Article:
British new route in Peru

Posted by Lindsay Griffin on 25/08/2010
Llama Karma on Huaguruncho SW Face. Tom Chamberlain

Supported by an expedition grant from the BMC, Tony Barton and Tom Chamberlain have made the first ascent of the South West Face of Huaguruncho, a rarely-visited 5,730m summit in Peru.

The two climbed the 1,000m Llama Karma at ED, with ice to Scottish V, 5, 85-90° Peruvian snow, and rock to UIAA V+, reaching the West Ridge at c5,450m.

They made two bivouacs on the face and a third on the crest of the ridge but were unable to continue to the summit.

This was Barton's fifth trip to the area. The South West Face had been his goal on the third visit (with Andy Houseman in 2006) but the attempt was abandoned after much of their equipment was stolen at base camp.

In 2008 he returned with Chamberlain and Olly Metherell. The three opted for the left-hand of three spurs, which they gained from the right via easy terrain followed by three pitches of exciting mixed up to Scottish VI, 7, before retreating in bad weather.

This year has been dry and the ice on the right side of the lower rock buttress was absent, so Barton and Chamberlain reached the crest from the left via steep cracks and a ramp. Their first night was spent at the 2008 high point at 4,850m.

Over the next two days they climbed a further 21 pitches. Some of these were very badly protected, and an uncomfortable second night was spent in an 'ice tube' beneath a serac, before difficult climbing through a heavy snow storm took them to the West Ridge and a third bivouac.

From this point to the summit, the ridge is broad and relatively gently-angled. However, it was now heavily laden with snow and deemed too avalanche prone. Instead, the two rappelled the North North West Face and made an exhausting walk back to their base camp on the opposite side of the peak.

Huagaruncho (White Tusk) is a spectacular isolated pyramid on the eastern edge of the Cordillera, and being close to the Amazon Jungle receives relatively higher precipitation, leading to impressive cornices, flutes and seracs.

It withstood a number of attempts before the West Ridge fell to a talented team of British climbers in 1956. After a 12-day siege, the noted rock climber John Streetly and Everest veteran Mike Westmacott reached the summit.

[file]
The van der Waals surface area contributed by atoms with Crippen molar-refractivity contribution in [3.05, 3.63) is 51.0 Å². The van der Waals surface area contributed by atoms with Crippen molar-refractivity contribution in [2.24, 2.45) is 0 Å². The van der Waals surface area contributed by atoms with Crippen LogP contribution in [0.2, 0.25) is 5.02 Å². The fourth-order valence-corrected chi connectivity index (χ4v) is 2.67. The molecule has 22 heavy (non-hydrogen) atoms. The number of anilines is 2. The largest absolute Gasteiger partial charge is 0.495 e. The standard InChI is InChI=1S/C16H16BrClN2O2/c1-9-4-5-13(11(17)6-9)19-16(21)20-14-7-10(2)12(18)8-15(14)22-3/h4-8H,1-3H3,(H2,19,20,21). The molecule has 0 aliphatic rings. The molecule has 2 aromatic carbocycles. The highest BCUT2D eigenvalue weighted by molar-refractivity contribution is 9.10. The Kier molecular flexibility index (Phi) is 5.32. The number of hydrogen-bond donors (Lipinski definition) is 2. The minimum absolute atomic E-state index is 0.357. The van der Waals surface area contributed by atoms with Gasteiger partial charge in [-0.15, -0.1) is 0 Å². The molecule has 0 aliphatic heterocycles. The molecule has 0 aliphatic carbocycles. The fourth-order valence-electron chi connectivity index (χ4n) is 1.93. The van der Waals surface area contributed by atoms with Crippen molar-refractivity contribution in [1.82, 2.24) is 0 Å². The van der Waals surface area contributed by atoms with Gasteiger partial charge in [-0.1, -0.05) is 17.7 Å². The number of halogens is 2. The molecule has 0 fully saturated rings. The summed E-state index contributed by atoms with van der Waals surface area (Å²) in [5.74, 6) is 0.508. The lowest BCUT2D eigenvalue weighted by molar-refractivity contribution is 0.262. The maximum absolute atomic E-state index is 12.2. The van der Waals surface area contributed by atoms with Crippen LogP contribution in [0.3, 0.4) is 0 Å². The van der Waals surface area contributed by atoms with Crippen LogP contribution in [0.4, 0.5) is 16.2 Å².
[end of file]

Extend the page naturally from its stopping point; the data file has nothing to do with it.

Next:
The ridge was narrow and difficult at first but above c5,400m became broad and relatively easy angled, though still posed typical Peruvian difficulties on bad snow etc.

Norwegians Trond Aas, Odd Eliassen and Jon Teigland, together with Americans James Jones and Leif Norman Patterson made the second ascent in 1970 via the South Ridge, having established four snow cave camps and fixed much rope. Eliassen and Teigland descended the West Ridge, so making the first (and only) traverse of the mountain.

Japanese made a prolonged and successful siege of the North North East Ridge in 1976 for the third ascent but the peak had to wait until 2003 before it gained a fourth, this time from four Spanish.

These Catalans forced a new line up the North North West Face to reach the crest of the West Ridge at c5,400m, above its main difficulties, though they still had to negotiate an unprotected 85° step of typical Peruvian sloppiness before reaching the summit.

The Catalans made the first alpine style ascent of the mountain in a round trip in 15½ hours, approximately 11 days faster than previous summiteers.

However, they reported that locals still believe the mountain to be unclimbed. Legend has it that a large golden cross, which glimmers in the morning sun, was placed on the summit by Inca descendants using a secret tunnel. This cross has not been seen by any climbers purporting to have reached the top.
 



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